HyperActive Technolgies is based in Pittsburg and is a privately held company. Last May, the company purchased QTime solutions, a drive-thru timer to help speed up how Hyperactive develops its recommendations. Private angel investors organized by Spencer Trask Ventures presumably had a quick meeting to decide to put $8.5 million into the firm in 2006.

Basically it is becoming clear that not all VC money goes to sites a la Facebook, yet the US economy is not in its best state today to accommodate and absorb some of these great inventions and innovations.

More

http://www.forbes.com/2008/01/24/midas-tech-novel-tech-08midas-cz_ed_0124novel.html
http://www.insitu.com/
http://www.incesoft.com/English/
http://www.xiaoi.com/
http://www.in-q-tel.org/technology-portfolio/a4vision.html
http://www.bioscrypt.com/
http://www.dash.net/
http://www.izonlens.com/about/
http://www.3dvsystems.com/
http://www.3dvsystems.com/gallery/movies/VirtualGame.mpg
http://www.hyperactivetechnologies.com/ 

Mint.com – the financial-planning startup with an army of high-profile investors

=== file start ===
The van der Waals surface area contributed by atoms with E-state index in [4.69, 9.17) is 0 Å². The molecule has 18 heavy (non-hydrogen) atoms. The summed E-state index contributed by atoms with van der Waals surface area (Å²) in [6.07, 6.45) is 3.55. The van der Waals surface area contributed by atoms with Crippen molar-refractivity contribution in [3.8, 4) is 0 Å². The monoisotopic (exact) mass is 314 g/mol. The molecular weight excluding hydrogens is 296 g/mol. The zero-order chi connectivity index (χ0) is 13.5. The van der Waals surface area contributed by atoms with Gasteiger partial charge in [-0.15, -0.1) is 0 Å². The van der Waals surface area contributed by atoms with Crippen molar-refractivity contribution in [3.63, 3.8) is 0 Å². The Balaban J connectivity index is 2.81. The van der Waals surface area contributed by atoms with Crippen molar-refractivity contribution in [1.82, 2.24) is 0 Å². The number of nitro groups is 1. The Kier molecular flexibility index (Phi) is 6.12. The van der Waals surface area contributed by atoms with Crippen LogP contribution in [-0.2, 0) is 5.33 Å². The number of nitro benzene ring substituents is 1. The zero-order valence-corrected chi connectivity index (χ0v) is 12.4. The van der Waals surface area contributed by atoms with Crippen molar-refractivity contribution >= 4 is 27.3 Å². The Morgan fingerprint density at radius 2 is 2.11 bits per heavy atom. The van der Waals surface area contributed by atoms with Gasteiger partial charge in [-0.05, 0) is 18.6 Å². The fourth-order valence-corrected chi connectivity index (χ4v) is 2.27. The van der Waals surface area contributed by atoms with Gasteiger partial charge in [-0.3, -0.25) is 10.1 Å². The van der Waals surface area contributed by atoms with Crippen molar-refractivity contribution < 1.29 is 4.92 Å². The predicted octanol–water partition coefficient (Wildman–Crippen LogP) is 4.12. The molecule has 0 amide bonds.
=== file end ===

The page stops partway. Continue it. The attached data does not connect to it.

First off, Mint.com is a neat, well organized and professional web site to put your finances under control. Explained in layman terms Mint helps you find better interest rates on bank accounts, credit cards, and other financial products. But here is the interesting part. The site officially launched in September 18, 2007, after nearly two years of development and significant private beta testing, and in just a few weeks, after being announced winner on TechCrunch40, the site took seriously off. In just 18 days, the company said, they had reached more than $2 billion worth of people’s personal financial accounts, and identified more than $40 million in potential savings for those members. In a moment Mint ended up having a new member every five seconds. It turned out that people really will do anything to save a buck. There were more than 50,000 accounts opened up. And logically the investors jumped in. Total funding in no time reached $5.5M for Mint Software. Institutional investors include Shasta Ventures and First Round Capital and the company’s angel investors are Josh Kopelman, Rob Hayes, Tod Francis, Ron Conway, Mark Goines, Geoff Ralston, Jeff Clavier, Sy Fahimi and the last but not least Ram Shriram. Some of the angels are top executives from  eBay, Intuit, Google, Yahoo, Charles Schwab, Wilson Sonsini, Reuters, Adteractive, and Weblogic/BEA. Under no doubt it is not every day you can see such a jumpstart for a start-up company.  The company’s founder Aaron Patzer has an interesting story to tell about one of his angels – Ram Shriram (an early Google investor). Ram Shriram actually came in about a month after we closed our round. At the time we only had about $200k open in the round. Unlike most investors (who wait a week, talk to their friends, bring you back for multiple meetings), Ram said “Okay, I’m in” before I was done with the presentation. He then explained that he had no upper limit on what he could invest (good problem to have!), but that his accountants lose track if he doesn’t invest at least $500k. So needless to say, we opened the round up a bit.